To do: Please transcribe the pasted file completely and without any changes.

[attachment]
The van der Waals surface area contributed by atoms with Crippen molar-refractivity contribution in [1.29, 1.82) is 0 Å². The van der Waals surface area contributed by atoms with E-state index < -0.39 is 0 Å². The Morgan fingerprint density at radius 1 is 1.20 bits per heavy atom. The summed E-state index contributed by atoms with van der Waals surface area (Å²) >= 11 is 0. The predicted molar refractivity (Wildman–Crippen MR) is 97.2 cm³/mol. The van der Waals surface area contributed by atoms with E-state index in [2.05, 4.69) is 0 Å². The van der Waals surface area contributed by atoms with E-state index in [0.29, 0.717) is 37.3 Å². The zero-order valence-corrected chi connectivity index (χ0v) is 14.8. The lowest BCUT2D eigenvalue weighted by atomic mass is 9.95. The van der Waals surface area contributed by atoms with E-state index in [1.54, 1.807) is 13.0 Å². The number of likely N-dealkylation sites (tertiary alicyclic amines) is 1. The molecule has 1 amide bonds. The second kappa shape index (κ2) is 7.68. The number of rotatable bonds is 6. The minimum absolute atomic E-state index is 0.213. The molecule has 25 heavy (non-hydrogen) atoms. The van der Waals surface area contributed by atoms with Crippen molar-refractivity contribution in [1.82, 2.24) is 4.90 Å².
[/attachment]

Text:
The van der Waals surface area contributed by atoms with Crippen molar-refractivity contribution in [1.29, 1.82) is 0 Å². The van der Waals surface area contributed by atoms with E-state index < -0.39 is 0 Å². The Morgan fingerprint density at radius 1 is 1.20 bits per heavy atom. The summed E-state index contributed by atoms with van der Waals surface area (Å²) >= 11 is 0. The predicted molar refractivity (Wildman–Crippen MR) is 97.2 cm³/mol. The van der Waals surface area contributed by atoms with E-state index in [2.05, 4.69) is 0 Å². The van der Waals surface area contributed by atoms with E-state index in [0.29, 0.717) is 37.3 Å². The zero-order valence-corrected chi connectivity index (χ0v) is 14.8. The lowest BCUT2D eigenvalue weighted by atomic mass is 9.95. The van der Waals surface area contributed by atoms with E-state index in [1.54, 1.807) is 13.0 Å². The number of likely N-dealkylation sites (tertiary alicyclic amines) is 1. The molecule has 1 amide bonds. The second kappa shape index (κ2) is 7.68. The number of rotatable bonds is 6. The minimum absolute atomic E-state index is 0.213. The molecule has 25 heavy (non-hydrogen) atoms. The van der Waals surface area contributed by atoms with Crippen molar-refractivity contribution in [1.82, 2.24) is 4.90 Å².